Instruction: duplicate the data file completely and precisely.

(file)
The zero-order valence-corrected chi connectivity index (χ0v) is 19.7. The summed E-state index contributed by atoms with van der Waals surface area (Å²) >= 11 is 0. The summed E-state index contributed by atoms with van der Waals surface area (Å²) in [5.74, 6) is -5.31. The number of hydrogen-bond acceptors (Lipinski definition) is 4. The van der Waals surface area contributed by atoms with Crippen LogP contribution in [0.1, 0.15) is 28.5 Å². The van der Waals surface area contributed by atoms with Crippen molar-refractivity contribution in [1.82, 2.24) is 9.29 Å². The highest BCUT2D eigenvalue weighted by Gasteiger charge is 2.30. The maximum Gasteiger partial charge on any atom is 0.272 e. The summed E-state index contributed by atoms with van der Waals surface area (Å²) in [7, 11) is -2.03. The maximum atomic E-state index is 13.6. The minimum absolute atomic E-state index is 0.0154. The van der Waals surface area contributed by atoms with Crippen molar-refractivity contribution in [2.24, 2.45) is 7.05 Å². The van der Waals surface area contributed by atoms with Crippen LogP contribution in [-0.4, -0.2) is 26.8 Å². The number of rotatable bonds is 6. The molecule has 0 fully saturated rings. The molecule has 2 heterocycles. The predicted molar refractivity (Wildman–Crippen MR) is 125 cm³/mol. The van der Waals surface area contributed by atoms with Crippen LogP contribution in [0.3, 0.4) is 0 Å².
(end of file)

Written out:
The zero-order valence-corrected chi connectivity index (χ0v) is 19.7. The summed E-state index contributed by atoms with van der Waals surface area (Å²) >= 11 is 0. The summed E-state index contributed by atoms with van der Waals surface area (Å²) in [5.74, 6) is -5.31. The number of hydrogen-bond acceptors (Lipinski definition) is 4. The van der Waals surface area contributed by atoms with Crippen LogP contribution in [0.1, 0.15) is 28.5 Å². The van der Waals surface area contributed by atoms with Crippen molar-refractivity contribution in [1.82, 2.24) is 9.29 Å². The highest BCUT2D eigenvalue weighted by Gasteiger charge is 2.30. The maximum Gasteiger partial charge on any atom is 0.272 e. The summed E-state index contributed by atoms with van der Waals surface area (Å²) in [7, 11) is -2.03. The maximum atomic E-state index is 13.6. The minimum absolute atomic E-state index is 0.0154. The van der Waals surface area contributed by atoms with Crippen molar-refractivity contribution in [2.24, 2.45) is 7.05 Å². The van der Waals surface area contributed by atoms with Crippen LogP contribution in [-0.4, -0.2) is 26.8 Å². The number of rotatable bonds is 6. The molecule has 0 fully saturated rings. The molecule has 2 heterocycles. The predicted molar refractivity (Wildman–Crippen MR) is 125 cm³/mol. The van der Waals surface area contributed by atoms with Crippen LogP contribution in [0.3, 0.4) is 0 Å².